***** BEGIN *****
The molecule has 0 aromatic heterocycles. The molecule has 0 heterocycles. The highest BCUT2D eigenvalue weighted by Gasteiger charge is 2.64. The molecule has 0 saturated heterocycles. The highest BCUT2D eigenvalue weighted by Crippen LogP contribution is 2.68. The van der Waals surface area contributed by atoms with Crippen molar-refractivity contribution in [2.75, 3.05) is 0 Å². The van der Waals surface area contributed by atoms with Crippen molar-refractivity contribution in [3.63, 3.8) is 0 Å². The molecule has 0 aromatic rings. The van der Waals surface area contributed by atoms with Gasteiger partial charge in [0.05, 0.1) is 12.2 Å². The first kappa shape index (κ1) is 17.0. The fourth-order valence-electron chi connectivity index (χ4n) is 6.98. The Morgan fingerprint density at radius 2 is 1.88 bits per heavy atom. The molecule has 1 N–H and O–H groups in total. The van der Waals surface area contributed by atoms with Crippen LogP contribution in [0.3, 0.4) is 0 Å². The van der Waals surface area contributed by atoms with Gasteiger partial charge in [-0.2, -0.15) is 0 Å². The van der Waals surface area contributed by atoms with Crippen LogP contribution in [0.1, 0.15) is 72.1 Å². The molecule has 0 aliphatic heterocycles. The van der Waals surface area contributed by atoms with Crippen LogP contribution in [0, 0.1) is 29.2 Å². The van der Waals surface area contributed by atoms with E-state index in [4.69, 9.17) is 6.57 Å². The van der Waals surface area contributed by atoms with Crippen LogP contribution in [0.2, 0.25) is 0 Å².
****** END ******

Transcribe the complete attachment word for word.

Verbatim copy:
The molecule has 0 aromatic heterocycles. The molecule has 0 heterocycles. The highest BCUT2D eigenvalue weighted by Gasteiger charge is 2.64. The molecule has 0 saturated heterocycles. The highest BCUT2D eigenvalue weighted by Crippen LogP contribution is 2.68. The van der Waals surface area contributed by atoms with Crippen molar-refractivity contribution in [2.75, 3.05) is 0 Å². The van der Waals surface area contributed by atoms with Crippen molar-refractivity contribution in [3.63, 3.8) is 0 Å². The molecule has 0 aromatic rings. The van der Waals surface area contributed by atoms with Gasteiger partial charge in [0.05, 0.1) is 12.2 Å². The first kappa shape index (κ1) is 17.0. The fourth-order valence-electron chi connectivity index (χ4n) is 6.98. The Morgan fingerprint density at radius 2 is 1.88 bits per heavy atom. The molecule has 1 N–H and O–H groups in total. The van der Waals surface area contributed by atoms with Crippen LogP contribution in [0.3, 0.4) is 0 Å². The van der Waals surface area contributed by atoms with Gasteiger partial charge in [-0.2, -0.15) is 0 Å². The van der Waals surface area contributed by atoms with Crippen LogP contribution in [0.1, 0.15) is 72.1 Å². The molecule has 0 aliphatic heterocycles. The van der Waals surface area contributed by atoms with Crippen LogP contribution in [0, 0.1) is 29.2 Å². The van der Waals surface area contributed by atoms with E-state index in [4.69, 9.17) is 6.57 Å². The van der Waals surface area contributed by atoms with Crippen LogP contribution in [0.2, 0.25) is 0 Å².